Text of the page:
Reader’s ride

Jaguar XK60

96 Ruppert cars instead of flying jaguar

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It’s great to hear from Stuart about his continuing fund-raising efforts with yet another Jaguar. He says: “I bought this about four years ago from a garage in Basingstoke. It has done 65,000 miles and hasn’t cost me a penny. It’s an XK60 special edition with square tailpipes, and I had it wrapped in Rocketsport Racing Livery. I use it with my other XKs to raise funds for a children’s hospice, and with my driver friends we’ve raised more than £168,000 in four years. Sadly, during lockdown I managed only about £1200.”

Readers’ questions

Question: I want an SUV to tackle farm tracks. I’m worried about the Land Rover Discovery Sport’s reliability, so would a used Japanese or Korean SUV be a good alternative? John Whitehouse, via email

93 Ruppert cars instead of flying readers q ssangyong

Answer: The Ssangyong Rexton is well equipped and features a 2.2-litre diesel engine that drives all four wheels via a seven-speed automatic or six-speed manual gearbox. It has an old-school ladder-frame chassis, but this brings benefits off-road. The warranty lasts five years, so a 52,000-mile 2018 Ultimate auto for £24,000 is still covered. JE

Question: I bought a 2016 Renault Zoe six months ago. It’s due a service, but I’m concerned that independent garages don’t understand EVs. Who might service it? Grace Clark, via email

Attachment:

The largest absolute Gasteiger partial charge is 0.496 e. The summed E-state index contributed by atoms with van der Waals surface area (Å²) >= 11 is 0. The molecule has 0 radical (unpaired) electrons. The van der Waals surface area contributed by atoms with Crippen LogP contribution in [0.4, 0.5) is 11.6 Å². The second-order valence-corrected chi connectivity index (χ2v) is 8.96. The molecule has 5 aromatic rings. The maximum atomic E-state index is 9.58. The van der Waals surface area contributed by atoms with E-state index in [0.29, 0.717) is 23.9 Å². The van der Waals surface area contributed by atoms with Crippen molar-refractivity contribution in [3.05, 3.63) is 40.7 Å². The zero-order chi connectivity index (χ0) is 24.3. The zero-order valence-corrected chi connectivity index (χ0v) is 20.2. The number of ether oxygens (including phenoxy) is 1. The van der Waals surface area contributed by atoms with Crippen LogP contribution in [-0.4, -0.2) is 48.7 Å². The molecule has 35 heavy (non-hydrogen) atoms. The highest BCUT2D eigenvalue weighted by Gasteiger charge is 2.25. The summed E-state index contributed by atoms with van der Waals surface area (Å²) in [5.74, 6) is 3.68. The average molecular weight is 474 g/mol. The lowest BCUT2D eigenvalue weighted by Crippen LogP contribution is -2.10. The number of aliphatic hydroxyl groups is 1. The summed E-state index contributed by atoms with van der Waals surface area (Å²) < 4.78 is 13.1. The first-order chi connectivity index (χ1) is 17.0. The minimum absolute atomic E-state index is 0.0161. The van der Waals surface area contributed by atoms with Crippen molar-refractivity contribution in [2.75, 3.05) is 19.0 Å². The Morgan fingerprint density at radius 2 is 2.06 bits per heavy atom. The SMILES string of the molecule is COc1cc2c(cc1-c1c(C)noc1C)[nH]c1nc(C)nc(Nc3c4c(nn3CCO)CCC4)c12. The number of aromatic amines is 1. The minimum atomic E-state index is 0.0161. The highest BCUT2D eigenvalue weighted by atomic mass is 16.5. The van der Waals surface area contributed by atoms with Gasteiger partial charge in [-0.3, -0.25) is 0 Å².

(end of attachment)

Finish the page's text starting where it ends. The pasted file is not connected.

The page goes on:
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94 Ruppert cars instead of flying readers q zoe

Answer: Independent garages will have to grasp the EV nettle at some point. In 2017, a vehicle technician called Peter Melville formed an organisation dedicated to helping independent garages understand EVs. It’s called the Hybrid and Electric Vehicle Repair Alliance. Visit to find an EV-competent garage near you. JE


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jason_recliner 18 August 2021

@Si73 that's what we do. Drive around town in old bangers. If we want to go camping or offroading or touring on holiday, hire something (usually using dirt-cheap company hire adn insurance rates), use it hard, get it filthy, fill the tank and give it back.

si73 17 August 2021
Re diesels, the avensis suggested was petrol, but surely all these cars costing around a couple of grand are far more than the cost of a rail or air travel ticket? And surely for that money, whilst you may get a reasonable return if you can sell it afterward, not always easy selling mega high milers, I'd have thought just hiring a decent car for the duration would be cheaper and probably a more pleasant experience than an old high mileage car that is likely far from its best. Maybe it'd be better to spend more on something newer and probably more reliable that you can sell on afterwards far more easily and possibly even recoup a higher percentage of your outlay? Best of luck which ever way you do it though.
Deputy 17 August 2021

Mr Ruppert just doesn't get it, he can't stop recommending diesels.  He'd rather we all drive 14 year old diesels pumping out 100 times the particulates into air than a modern diesel. Or how about take the train and rent a small new petrol car when there?  Autocar, time to let this dinosaur go please.